Meanwhile, Rosanette is in much more debt than Frédéric realizes, and she doesn't want to ask him for money. Frédéric stops paying much attention to Rosanette. He imagines a "nobler and more amusing" life and starts meeting famous guests at the Dambreuses' home. The guests include "all the stock characters of the political comedy." They're petty, spiteful, and selfish. They plan to destroy France's new Constitution and are working hard to promote conservative ideals. They detest Cavaignac and the revolutionary poet, Lamartine. They applaud any public thinkers and politicians who oppose Socialism. Although spending time at the Dambreuses begins to "dull [Frédéric's] sense of morality," he secretly wants these impressive people to think well of him. He decides taking Madame Dambreuse as a mistress will be the best way to rise in the social ranks. He begins spending time with her and complimenting her, and they have discussions about love. Frédéric doesn't feel as ecstatic as he did with Madame Arnoux, or as excited as he did with Rosanette, but he is interested in Madame Dambreuse as "an exotic, inaccessible object." He declares feelings to her that he really feels for Madame Arnoux.
Madame Dambreuse, meanwhile, is trying to put off Martinon and Cécile's marriage. The Dambreuses tell Martinon that Cécile has no money. Martinon unexpectedly says his own income will be enough for them both. This touches Monsieur Dambreuse, and he permits them to marry in May 1850.
The next day, Frédéric notices Madame Dambreuse is upset. She complains about her inefficient servants. Frédéric tells her not to take everything so seriously, since there are enough problems in the world. She warms toward him and finally accepts his overtures of love, telling him to come back after dinner. Frédéric feels he's been admitted to "the exalted world of patrician adultery and aristocratic intrigue" and Madame Dambreuse is all he needs to reach the top of the social hierarchy.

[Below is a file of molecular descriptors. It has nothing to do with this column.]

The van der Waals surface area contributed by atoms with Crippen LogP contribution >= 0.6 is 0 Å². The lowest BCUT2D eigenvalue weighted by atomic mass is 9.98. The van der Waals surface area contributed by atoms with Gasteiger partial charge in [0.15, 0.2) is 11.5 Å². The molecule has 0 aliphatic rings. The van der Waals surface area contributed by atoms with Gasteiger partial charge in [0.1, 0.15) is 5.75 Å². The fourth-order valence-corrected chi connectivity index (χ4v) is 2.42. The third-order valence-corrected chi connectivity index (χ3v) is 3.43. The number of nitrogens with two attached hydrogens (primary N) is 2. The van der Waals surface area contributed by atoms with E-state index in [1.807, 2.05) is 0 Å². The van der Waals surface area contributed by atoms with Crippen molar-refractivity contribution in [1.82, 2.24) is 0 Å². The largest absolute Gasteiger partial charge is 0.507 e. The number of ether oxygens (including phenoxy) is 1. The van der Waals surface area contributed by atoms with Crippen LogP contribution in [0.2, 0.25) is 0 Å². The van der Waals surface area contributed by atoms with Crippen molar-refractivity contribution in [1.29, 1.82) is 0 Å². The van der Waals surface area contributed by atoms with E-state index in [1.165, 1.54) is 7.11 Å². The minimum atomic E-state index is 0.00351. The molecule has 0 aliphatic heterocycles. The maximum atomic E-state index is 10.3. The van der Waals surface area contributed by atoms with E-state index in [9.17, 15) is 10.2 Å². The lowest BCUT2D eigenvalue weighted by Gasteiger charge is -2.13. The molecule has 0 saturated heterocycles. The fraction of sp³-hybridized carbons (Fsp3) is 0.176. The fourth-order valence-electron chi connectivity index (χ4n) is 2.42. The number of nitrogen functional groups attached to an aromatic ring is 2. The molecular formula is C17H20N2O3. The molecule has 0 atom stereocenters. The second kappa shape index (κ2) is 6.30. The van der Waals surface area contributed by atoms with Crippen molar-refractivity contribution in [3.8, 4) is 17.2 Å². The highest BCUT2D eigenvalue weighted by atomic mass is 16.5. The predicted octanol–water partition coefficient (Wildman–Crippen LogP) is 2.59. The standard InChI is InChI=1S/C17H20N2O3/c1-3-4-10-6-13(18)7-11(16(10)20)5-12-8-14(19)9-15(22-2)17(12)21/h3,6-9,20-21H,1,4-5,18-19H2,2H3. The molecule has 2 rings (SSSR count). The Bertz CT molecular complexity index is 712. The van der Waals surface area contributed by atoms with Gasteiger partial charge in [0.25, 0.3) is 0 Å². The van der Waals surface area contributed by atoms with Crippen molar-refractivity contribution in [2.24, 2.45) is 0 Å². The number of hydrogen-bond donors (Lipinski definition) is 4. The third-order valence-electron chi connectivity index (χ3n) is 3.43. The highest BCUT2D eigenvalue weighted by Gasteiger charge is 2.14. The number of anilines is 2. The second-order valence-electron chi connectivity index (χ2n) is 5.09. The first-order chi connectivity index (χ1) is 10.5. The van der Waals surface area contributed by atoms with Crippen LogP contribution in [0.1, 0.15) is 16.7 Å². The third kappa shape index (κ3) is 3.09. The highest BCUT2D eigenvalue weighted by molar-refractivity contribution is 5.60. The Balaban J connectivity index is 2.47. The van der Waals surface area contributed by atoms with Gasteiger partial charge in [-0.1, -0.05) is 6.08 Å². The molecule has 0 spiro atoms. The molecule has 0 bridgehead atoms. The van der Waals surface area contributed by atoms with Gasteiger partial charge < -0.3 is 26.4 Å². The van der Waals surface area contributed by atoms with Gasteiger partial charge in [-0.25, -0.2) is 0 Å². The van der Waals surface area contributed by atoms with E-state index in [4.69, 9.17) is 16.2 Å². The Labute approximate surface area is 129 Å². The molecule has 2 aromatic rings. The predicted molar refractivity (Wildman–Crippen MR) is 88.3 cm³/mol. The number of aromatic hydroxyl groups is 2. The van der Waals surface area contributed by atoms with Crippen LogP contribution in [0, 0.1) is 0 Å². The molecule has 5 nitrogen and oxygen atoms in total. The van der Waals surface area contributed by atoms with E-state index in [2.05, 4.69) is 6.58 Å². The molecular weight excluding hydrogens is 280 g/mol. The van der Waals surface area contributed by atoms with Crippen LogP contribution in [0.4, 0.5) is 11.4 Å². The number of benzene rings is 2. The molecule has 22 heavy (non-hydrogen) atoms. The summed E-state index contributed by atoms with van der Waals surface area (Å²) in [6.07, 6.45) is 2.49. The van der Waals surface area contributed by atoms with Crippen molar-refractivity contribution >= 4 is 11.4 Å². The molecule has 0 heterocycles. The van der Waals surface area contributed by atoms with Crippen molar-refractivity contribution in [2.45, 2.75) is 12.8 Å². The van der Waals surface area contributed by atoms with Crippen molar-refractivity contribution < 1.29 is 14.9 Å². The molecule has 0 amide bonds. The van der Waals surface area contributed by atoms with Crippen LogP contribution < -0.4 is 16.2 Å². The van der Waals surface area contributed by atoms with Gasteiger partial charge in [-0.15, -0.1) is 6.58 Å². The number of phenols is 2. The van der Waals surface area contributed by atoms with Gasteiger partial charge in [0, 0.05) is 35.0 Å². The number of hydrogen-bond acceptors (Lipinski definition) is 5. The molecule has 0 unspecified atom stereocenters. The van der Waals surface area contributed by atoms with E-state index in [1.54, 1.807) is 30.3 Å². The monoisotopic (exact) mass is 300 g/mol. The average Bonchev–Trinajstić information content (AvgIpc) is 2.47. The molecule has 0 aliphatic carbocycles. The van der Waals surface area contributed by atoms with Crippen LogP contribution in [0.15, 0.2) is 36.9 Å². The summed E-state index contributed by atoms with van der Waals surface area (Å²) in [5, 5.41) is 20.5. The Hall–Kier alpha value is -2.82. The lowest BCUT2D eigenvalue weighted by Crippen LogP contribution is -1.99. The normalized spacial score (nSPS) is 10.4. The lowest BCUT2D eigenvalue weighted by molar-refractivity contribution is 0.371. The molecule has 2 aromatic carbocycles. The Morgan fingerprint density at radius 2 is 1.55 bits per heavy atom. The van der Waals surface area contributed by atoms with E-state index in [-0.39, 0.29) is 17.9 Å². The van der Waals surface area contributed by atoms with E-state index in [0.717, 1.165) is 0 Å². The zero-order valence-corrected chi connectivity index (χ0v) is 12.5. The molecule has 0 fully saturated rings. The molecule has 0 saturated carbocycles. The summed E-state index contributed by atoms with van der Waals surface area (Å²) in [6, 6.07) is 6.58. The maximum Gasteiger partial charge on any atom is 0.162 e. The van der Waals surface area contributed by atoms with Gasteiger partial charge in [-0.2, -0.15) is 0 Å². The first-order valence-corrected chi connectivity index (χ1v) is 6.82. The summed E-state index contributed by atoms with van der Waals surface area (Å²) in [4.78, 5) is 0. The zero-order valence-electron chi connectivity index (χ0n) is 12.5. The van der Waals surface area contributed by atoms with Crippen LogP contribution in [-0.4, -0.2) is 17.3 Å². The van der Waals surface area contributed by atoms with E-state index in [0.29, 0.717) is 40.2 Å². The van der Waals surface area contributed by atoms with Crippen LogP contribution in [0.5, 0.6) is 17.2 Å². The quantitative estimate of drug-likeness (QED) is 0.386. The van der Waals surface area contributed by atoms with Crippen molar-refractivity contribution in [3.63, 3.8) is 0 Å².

On the way home, Frédéric sees a miserable-looking man in an overcoat. He is shocked to find out it's Deslauriers. The two meet and talk. Deslauriers has been dismissed from his job as commissioner to government leader Ledru-Rollin. After managing to upset both the conservatives and the socialists, Deslauriers got involved in a revolutionary plot. He was released for lack of evidence but then got into a fight in London with his colleagues. He feels like a failure and believes "he had knocked at the gates of Democracy ... [and] been turned away." He wishes he were with Sénécal being transported to prison. When he notices Frédéric is upset by this news, Deslauriers says, "Everybody isn't as lucky as you."